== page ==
Henry James Evans, commonly known as Harry Evans (1912 - 1990), was the leading exploration geologist and discoverer of the immense bauxite deposits near Weipa, on the west coast of Cape York Peninsula in northern Queensland, Australia.
Henry Evans was born on 7 November, 1912, in Greymouth, a mining centre on the west coast of the South Island of New Zealand. After graduating from high school he studied geology at the Reefton School of Mines. After working evaluating gold dredging areas on the west coast and later for a tin mining company, he joined New Zealand Petroleum as senior geologist in 1938 and spent six years with them before spending most of 1945 assessing the resources of the Greymouth Coal Basin with the New Zealand Geological Survey.
In 1946 he moved to Australia joining the Zinc Corporation (now Rio Tinto) and worked for them looking for oil, gas in Australia, uranium at Rum Jungle, and for potash in the U.K.
In 1955, he was asked to lead a group of American oil explorers to Cape York Peninsula, Sir Maurice Mawby suggested he should also search other minerals such as phosphate or bauxite. Prospects for oil seemed poor, but Evans did collect some samples of the reddish-brown pebbles on their way to the Weipa Mission Station, suspecting they might be contain bauxite. While at Weipa he could see the red cliffs at Hey Point across the Emberly River, but had no boat to reach them.
The samples he had collected proved to be bauxite, creating great interest. Evans returned to Weipa in October, with a dinghy and outboard motor.
He examined 84 km of the coastline to the south of Weipa, noting the huge extent of the bauxite deposits. Evans was unaware at the time that the striking red cliffs along the coast had been remarked on much earlier when the Dutch ship Duyfken under Willem Janszoon charted the shores of Gulf of Carpentaria, making landfall at the Pennefather River in the Gulf of Carpentaria (the first authenticated European discovery of Australia), and again, in 1802, by Matthew Flinders.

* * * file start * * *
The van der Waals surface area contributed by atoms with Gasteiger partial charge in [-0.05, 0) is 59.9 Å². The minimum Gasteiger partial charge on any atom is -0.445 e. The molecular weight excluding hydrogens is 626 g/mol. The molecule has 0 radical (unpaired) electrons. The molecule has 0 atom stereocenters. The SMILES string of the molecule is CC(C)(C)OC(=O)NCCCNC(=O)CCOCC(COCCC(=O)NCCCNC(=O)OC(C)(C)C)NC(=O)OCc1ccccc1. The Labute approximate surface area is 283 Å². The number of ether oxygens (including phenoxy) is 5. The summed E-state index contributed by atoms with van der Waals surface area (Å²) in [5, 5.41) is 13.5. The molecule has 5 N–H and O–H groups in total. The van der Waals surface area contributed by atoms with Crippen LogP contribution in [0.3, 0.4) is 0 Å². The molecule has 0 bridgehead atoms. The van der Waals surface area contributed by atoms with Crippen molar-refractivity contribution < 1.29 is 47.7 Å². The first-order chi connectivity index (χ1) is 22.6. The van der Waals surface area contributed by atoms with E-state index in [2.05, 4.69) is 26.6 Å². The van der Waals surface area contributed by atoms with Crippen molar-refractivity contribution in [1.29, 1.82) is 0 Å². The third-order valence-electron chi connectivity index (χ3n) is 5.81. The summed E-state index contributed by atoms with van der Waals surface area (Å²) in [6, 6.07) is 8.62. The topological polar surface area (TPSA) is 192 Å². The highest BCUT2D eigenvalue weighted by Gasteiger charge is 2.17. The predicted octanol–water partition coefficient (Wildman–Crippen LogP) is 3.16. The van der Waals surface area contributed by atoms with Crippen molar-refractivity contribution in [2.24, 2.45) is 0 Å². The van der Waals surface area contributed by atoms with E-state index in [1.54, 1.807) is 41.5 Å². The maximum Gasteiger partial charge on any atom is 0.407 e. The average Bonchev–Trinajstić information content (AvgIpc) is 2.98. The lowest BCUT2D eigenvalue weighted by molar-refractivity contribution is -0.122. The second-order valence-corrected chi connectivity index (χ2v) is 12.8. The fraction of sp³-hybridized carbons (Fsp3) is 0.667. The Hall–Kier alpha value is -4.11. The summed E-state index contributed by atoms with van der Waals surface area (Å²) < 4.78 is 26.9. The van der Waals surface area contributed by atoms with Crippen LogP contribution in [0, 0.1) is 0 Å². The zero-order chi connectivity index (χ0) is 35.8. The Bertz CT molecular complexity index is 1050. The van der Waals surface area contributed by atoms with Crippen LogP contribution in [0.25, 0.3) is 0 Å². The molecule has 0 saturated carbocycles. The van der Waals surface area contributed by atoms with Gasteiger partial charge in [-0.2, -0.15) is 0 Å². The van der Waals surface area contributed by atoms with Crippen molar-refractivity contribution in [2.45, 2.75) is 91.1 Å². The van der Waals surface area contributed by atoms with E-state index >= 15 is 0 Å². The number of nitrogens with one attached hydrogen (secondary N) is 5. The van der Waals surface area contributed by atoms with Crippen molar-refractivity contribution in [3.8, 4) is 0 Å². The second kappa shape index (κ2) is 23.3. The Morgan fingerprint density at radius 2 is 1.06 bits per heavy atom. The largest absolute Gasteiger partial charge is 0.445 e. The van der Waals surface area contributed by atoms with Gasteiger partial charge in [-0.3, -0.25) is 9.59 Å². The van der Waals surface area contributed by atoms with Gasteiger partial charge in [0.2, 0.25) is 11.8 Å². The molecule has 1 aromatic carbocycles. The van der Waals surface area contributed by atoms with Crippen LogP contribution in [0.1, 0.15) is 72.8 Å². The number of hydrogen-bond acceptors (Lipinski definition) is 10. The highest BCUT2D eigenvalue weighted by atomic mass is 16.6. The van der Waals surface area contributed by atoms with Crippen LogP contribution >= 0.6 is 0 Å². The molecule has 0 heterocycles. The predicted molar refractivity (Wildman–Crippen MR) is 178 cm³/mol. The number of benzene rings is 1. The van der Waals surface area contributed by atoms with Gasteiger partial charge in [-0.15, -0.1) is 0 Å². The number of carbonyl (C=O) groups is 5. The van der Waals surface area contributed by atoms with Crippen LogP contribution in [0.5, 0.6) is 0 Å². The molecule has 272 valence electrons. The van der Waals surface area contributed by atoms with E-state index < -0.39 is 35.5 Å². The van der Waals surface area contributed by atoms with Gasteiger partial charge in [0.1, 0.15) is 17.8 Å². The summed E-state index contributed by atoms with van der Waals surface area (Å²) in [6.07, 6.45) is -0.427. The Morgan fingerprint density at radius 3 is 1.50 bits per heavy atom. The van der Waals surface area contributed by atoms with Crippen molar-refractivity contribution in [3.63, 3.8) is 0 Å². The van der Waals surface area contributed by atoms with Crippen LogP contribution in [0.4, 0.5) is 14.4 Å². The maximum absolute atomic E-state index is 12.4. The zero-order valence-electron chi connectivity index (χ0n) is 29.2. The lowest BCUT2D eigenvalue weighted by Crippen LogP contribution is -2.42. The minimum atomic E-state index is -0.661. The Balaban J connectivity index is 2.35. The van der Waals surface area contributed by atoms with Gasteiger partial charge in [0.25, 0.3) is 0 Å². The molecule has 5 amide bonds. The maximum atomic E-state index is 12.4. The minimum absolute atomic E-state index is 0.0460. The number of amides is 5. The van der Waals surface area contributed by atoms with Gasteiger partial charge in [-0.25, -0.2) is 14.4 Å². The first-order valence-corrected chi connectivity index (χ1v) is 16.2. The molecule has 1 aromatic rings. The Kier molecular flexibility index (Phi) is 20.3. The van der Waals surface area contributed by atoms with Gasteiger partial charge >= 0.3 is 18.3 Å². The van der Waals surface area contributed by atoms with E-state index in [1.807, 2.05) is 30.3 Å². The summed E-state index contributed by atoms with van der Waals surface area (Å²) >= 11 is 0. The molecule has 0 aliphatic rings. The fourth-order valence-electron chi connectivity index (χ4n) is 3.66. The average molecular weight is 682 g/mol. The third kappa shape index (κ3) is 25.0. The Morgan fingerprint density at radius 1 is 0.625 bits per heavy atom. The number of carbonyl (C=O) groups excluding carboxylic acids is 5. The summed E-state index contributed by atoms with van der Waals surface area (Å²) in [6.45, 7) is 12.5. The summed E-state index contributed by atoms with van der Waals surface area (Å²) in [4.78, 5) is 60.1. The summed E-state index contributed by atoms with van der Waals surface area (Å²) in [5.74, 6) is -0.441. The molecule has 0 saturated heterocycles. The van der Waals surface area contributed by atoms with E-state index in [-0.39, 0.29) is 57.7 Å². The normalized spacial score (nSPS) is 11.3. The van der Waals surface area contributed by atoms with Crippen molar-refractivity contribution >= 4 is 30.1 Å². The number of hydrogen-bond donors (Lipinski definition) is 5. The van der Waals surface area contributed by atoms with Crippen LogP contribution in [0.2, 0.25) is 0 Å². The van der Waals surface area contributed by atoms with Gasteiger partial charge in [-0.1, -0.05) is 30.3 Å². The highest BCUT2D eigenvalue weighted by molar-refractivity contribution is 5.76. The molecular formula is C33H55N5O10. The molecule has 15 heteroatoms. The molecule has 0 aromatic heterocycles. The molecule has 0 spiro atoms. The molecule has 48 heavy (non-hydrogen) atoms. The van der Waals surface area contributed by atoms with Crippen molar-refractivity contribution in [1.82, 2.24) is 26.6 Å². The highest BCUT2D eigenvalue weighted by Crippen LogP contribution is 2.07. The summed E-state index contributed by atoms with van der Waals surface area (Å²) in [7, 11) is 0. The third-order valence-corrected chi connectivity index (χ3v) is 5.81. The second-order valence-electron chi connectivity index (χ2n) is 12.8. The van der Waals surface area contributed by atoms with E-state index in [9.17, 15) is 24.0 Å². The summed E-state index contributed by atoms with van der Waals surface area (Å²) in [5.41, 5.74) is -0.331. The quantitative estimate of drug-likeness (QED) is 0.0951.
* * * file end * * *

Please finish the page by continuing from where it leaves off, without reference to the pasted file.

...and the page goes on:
Evans' report led to the formation of the Commonwealth Aluminium Corporation of Australia (Comalco) in December 1956, and the later development of bauxite mining at Weipa, Comalco's alumina refining and aluminium smelting at Gladstone in Queensland, and at Bell Bay in Tasmania and Bluff in New Zealand.
Sadly, the development of bauxite mining near Weipa along the coast of the Gulf of Carpentaria, led to massive dispossession of land, dislocation and great suffering by the Aboriginal inhabitants of the region. The "Comalco Act of 1957" revoked the reserve status, giving the company 5,760 square km (2,270 sq mi) of Aboriginal reserve land on the west coast of the Peninsula and 5,135 square km (1,933 sq mi) on the east coast of Aboriginal-owned (though not reserve) land. Mining commenced in 1960. The mission became a government settlement in 1966 with continued attempts by Comalco to relocate the whole community elsewhere. The company then built a new town for its workers on the other side of the bay.
Evans was seconded to Comalco and was put in charge of exploration work at Weipa. After more work in other parts of Australia, he discovered another important bauxite deposit in the Paragominas region of Brazil. He later returned to Australia and was a director of Consolidated Zinc and Australian Mining and Smelting for some time.
Evans was awarded an Order of the British Empire (OBE) in 1965 for his persistence and skill in exploration. He retired in 1974, but, in 1988 he was awarded the President's Medal from the Australasian Institute of Mining and Metallurgy, for his contribution to early oil and gas exploration in Australia, and for his recognition of the significance of the Weipa bauxite deposits.
Evans died in Melbourne on the 9th November 1990, aged 78.